Armenia History, Language and Culture
History of Armenia
Before it was incorporated into the Roman Empire in AD114, the Armenian Empire stretched from the Caspian Sea in the east to the Mediterranean in the west. In 301, Armenia became the first country to adopt Christianity as its state religion and by the fifth century, the church had developed an alphabet, which is still used today.
The incorporation of Armenia into the Turkish Seljuk Empire, in the 11th century, resulted in the first of many waves of emigration before the Egyptian Mamluk advance was followed by the Ottoman Turks occupation and a constant struggle with the Iranian Safavid dynasty until the beginning of the 19th century when the Russians moved in and took control.
In 1915 the Turks massacred an estimated 1.25 million Armenians in the first act of genocide of the 20th century. After a brief spell of independence in the aftermath of World War I and following the Bolshevik victory in the Russian civil war Armenia was incorporated into the Transcaucasian Soviet Federated Republic and later became one of three distinct Soviet republics with Azerbaijan and Georgia. In the late 1980s, the Armenians were among the first groups in the Soviet Union to test the limits of glasnost with a series of demonstrations against industrial pollution and repression of the population of Nagorno-Karabakh.
In December 1988, a massive double earthquake struck killing some 60,000 people and destroying nearly half a million buildings. The city of Spitak experienced near total destruction and in Leninakan, Armenia’s second city, some 80 per cent of buildings collapsed. The reconstruction process and the simmering Karabakh conflict strengthened the hand of the growing dissident movement leading to the election of Levon Ter-Petrossian, head of the Pan-Armenian National Movement, as President. Independence was formally declared on 23 September 1991 and the Karabakh conflict soon escalated into full-scale war until a Moscow-brokered ceasefire took effect in May 1994.
Although there are still many obstacles, Armenia and Azerbaijan have found sufficient issues of common interest to establish a reasonable working relationship, but diplomatic relations between Turkey were severed in 1992 and remain so. However, Armenia has maintained solid ties with Russia and Iran, as well as the United States and the European Union.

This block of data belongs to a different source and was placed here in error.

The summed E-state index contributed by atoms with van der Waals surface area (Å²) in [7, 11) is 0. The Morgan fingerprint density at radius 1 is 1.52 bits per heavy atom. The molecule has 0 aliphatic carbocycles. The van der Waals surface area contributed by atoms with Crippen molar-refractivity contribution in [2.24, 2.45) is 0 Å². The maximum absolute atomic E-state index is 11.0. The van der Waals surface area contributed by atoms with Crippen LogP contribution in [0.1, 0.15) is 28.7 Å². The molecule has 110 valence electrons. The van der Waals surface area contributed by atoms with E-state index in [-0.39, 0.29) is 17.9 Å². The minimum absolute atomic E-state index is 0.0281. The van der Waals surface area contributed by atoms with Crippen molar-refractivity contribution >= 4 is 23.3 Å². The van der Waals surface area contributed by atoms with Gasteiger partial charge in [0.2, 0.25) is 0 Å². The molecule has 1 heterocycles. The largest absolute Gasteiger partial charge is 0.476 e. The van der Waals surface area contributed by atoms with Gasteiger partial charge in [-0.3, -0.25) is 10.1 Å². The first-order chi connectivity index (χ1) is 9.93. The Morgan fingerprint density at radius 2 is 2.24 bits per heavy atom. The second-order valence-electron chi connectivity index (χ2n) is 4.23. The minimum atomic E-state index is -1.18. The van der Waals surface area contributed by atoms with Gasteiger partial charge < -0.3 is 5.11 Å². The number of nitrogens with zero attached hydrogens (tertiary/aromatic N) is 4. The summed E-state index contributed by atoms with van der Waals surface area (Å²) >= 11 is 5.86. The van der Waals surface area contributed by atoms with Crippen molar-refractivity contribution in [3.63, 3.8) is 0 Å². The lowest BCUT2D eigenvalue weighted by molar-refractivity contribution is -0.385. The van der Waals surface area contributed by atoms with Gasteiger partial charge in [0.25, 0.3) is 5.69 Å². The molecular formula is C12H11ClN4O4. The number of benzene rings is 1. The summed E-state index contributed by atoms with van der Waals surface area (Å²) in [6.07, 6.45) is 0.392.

Did you know?
In the wake of the 1988 earthquake, the British music industry launched Rock Aid Armenia to raise money through the release of the album Earthquake and three singles – covers of What’s Going On, Smoke on the Water and Led Zeppelin’s Rock and Roll.
The National Art Gallery in the capital Yerevan has more than 16,000 works, some dating back to the Middle Ages.
The apricot is the national fruit of Armenia.
Religion in Armenia
94% Armenian Apostolic Church, with Catholic and Protestant communities and a Russian Orthodox minority. Armenia is the oldest Christian nation in the world, its conversion dating from the year AD 301.
Social Conventions in Armenia
Almost all entertaining takes place in private homes, and guests may find themselves subjected to overwhelming hospitality and generosity, as well as being expected to eat enormously and participate in endless toasts. Visitors invited to an Armenian's home should arrive bearing some kind of small gift, such as flowers and alcohol (preferably imported) or chocolates. Handshaking is the normal form of greeting. Business cards are invariably exchanged at any kind of official meeting and not infrequently on first meeting people socially as well.
Conversation tends to be highly politicised, and guests may be well advised to avoid expressing strong opinions. Homosexuality is now decriminalised but is still an unacceptable lifestyle for many Armenians. Women tend to be less retiring than in nearby Muslim countries, and can usually dress in normal western-style clothing (especially in the capital), although female visitors may wish to avoid wearing short skirts and shorts.
Photography: Refrain from photographing sites such as military bases equipment and installations. Also be aware of cultural sensitivities when photographing churches and other religious sites.